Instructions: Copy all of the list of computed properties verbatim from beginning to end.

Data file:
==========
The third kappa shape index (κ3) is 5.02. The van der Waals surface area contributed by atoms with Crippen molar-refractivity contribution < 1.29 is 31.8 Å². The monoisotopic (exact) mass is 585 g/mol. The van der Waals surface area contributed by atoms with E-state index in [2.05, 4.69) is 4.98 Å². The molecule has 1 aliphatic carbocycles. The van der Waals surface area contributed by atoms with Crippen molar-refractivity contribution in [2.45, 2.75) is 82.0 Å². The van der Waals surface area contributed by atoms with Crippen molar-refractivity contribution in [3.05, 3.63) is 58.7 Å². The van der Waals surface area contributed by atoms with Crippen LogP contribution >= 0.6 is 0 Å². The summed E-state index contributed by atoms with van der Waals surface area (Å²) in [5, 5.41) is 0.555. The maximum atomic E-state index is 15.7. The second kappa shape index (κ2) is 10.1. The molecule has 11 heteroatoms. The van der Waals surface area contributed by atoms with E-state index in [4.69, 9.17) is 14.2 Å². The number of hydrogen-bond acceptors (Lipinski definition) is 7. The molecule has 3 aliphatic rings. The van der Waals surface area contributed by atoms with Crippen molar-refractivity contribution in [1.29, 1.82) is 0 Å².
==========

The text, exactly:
The third kappa shape index (κ3) is 5.02. The van der Waals surface area contributed by atoms with Crippen molar-refractivity contribution < 1.29 is 31.8 Å². The monoisotopic (exact) mass is 585 g/mol. The van der Waals surface area contributed by atoms with E-state index in [2.05, 4.69) is 4.98 Å². The molecule has 1 aliphatic carbocycles. The van der Waals surface area contributed by atoms with Crippen molar-refractivity contribution in [2.45, 2.75) is 82.0 Å². The van der Waals surface area contributed by atoms with Crippen molar-refractivity contribution in [3.05, 3.63) is 58.7 Å². The van der Waals surface area contributed by atoms with Crippen LogP contribution >= 0.6 is 0 Å². The summed E-state index contributed by atoms with van der Waals surface area (Å²) in [5, 5.41) is 0.555. The maximum atomic E-state index is 15.7. The second kappa shape index (κ2) is 10.1. The molecule has 11 heteroatoms. The van der Waals surface area contributed by atoms with E-state index in [4.69, 9.17) is 14.2 Å². The number of hydrogen-bond acceptors (Lipinski definition) is 7. The molecule has 3 aliphatic rings. The van der Waals surface area contributed by atoms with Crippen molar-refractivity contribution in [1.29, 1.82) is 0 Å².